Text and images by Gareth Morgan, MA Drawing Alumni,
One advantage, or drawback, of drawing is that my mood comes out in my line: when it goes well it’s sometimes described as expressionism, when it goes badly it’s blind panic. Going into an austere Victorian prison wasn’t helping my line at all.
At 8.00 AM, following an early morning commute, now seated beneath bright lighting, on the wrong side of heavy metal bars, miles of razor wire, automatic doors, high brick walls and locked in a room awaiting the arrival of Her Majesty’s Prison (HMP) Pentonville inmates, I was feeling pretty uptight – but the point of a Category B/C prison is not to generate a sense of ease.
After the introductions & I had set up a drawing station, the session began with warm up exercises. I watched as Dr Bruce Wall’s group of 20 University College London students and inmates began a routine of surprisingly physical, rhythmical and humorous activities. The education room became filled with movement and energy with an increasing noise volume. The mood rapidly became relaxed as warmth and a sense of fun spread through the group, so much so, I was tempted to abandon my scratchy drawing and partcipate.
Absorbed in watching the Workout I tried to loosen my line but there was a major problem as nobody stayed still for a moment. Not to worry, they’ll soon stand still and do some Shakespeare, I thought.
This didn’t happen – I was watching a workout not a rehearsal which can be more sedentary – instead I saw tapping and stamping, animal evolution responses, rhythmic iambic pentameter games, insults and curses in various languages – the bodies, larynxes and minds of everybody in the group were fully engaged and working hard.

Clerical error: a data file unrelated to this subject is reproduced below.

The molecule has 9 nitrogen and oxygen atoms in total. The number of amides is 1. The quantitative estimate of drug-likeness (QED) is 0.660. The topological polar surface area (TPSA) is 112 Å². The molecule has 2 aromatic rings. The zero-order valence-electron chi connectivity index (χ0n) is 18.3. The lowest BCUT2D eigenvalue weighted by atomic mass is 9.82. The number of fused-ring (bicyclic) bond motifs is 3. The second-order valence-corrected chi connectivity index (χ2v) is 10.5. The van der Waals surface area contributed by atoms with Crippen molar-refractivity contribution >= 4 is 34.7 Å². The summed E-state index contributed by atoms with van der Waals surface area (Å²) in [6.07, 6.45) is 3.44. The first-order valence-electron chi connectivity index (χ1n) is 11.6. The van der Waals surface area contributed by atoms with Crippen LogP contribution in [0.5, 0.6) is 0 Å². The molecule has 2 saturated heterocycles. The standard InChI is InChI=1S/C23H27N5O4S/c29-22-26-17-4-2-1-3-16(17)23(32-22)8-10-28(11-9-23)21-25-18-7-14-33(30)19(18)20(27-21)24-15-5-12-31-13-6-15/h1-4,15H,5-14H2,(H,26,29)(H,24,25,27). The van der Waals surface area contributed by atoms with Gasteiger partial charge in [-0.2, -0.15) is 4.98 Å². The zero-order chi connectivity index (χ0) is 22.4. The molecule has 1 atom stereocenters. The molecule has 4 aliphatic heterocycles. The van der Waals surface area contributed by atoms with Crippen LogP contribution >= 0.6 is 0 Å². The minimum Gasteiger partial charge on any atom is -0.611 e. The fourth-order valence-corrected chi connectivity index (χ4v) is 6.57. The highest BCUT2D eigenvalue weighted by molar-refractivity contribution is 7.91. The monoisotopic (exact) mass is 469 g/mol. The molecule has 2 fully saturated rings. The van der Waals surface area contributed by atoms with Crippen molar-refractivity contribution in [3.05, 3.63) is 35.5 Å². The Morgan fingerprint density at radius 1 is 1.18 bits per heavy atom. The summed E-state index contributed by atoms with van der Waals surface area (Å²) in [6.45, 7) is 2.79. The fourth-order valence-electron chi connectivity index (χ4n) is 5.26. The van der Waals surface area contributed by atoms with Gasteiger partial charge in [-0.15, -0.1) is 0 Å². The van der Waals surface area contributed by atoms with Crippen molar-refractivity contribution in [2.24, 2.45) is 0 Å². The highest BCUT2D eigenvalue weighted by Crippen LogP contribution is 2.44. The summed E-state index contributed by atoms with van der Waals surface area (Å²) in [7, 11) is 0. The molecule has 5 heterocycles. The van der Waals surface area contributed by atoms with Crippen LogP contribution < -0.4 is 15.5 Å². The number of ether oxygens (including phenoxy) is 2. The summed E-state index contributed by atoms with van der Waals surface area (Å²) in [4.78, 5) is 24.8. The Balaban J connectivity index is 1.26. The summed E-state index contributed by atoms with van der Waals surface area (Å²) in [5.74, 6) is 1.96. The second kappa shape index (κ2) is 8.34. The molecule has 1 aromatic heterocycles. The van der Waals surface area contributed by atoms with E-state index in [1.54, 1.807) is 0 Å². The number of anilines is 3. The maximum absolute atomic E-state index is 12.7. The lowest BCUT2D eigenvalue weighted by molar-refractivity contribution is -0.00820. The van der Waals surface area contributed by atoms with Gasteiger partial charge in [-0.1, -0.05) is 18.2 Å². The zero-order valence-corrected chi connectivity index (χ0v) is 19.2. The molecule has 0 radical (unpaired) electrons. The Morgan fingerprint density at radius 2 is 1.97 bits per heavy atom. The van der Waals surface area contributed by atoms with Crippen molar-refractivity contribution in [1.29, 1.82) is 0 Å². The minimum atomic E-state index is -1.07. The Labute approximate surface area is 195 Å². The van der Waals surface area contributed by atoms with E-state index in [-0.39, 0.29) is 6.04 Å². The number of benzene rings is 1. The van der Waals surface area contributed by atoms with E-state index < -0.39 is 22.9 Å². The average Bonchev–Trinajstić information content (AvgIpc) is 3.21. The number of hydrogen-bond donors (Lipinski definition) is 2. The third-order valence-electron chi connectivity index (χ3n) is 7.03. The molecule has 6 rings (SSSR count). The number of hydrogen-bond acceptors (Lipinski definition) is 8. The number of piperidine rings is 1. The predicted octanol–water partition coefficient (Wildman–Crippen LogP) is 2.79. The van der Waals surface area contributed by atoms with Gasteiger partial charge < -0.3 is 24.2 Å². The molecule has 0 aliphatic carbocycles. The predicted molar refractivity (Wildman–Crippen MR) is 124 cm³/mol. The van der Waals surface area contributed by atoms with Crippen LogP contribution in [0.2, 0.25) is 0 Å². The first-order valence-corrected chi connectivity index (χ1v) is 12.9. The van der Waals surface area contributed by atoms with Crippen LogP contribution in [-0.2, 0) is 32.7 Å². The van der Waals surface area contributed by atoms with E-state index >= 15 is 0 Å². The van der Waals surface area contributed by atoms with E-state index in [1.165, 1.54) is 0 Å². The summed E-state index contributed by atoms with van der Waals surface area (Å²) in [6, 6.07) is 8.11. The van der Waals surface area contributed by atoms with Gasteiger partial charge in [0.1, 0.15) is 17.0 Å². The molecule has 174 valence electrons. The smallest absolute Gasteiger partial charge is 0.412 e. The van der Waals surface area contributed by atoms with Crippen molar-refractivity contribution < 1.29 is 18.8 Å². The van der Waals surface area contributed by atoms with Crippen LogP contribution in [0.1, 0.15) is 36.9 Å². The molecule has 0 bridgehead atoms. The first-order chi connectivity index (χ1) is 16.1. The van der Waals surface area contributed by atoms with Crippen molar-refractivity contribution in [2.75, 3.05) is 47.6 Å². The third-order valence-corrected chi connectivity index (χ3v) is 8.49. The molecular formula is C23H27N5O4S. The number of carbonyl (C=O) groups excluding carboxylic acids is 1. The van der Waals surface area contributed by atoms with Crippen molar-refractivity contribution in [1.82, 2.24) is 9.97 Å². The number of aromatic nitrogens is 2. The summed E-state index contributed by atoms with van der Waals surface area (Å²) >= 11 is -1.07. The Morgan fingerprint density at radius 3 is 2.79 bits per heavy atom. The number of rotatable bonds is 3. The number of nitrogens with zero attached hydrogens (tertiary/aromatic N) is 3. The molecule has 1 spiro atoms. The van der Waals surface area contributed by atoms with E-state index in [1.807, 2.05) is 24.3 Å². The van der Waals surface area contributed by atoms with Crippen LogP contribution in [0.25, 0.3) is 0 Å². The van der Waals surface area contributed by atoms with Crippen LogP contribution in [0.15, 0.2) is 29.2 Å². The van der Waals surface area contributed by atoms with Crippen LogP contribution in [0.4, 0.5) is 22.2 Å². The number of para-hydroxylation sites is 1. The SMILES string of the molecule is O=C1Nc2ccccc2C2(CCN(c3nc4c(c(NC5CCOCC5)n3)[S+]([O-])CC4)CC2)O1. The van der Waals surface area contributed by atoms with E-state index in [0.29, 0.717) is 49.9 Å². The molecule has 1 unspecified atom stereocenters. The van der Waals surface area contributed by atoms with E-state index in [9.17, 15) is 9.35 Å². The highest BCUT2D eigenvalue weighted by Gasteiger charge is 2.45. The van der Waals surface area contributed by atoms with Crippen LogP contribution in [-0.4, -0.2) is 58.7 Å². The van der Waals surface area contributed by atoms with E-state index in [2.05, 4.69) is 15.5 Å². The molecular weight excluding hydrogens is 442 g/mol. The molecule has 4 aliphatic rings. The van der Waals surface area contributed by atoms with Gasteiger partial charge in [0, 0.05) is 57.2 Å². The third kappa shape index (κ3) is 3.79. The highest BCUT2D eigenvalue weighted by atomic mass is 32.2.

I even relaxed a bit and engaged in my prison life drawing session! Before I knew it the 2-hour workout was over. There were smiles and handshakes all round. The door was unlocked and, after the waving inmates were escorted away, we too were shepherded out though a series gated pens. The sense of relief I experienced on emerging into the fresh air outside the prison after only a couple of hours inside was immense.
I walked away smiling about the amazing experience I had been fortunate enough to see . . . and to try and draw.
The London Shakespeare Workout (LSW)
LSW is a charity which employs Shakespeare as an interactive tool to help promote confidence through the will to dream for ALL and is best known for its work in UK/international prisons.
In celebration of our 20th anniversary LSW has launched the LUP (Linked Up Thinking) Initiative seeking to offer a prison interaction for as many UK drama students as possible.
We would like to find talented drawing/sketching/portrait artists to volunteer to come into prison for a session and to sketch/draw/capture the prisoners in action.
If you are interested please email with samples of work if possible to firstname.lastname@example.org
Drawings and LUP1 feedback: http://www.lswproductions.co.uk/lupfb.htm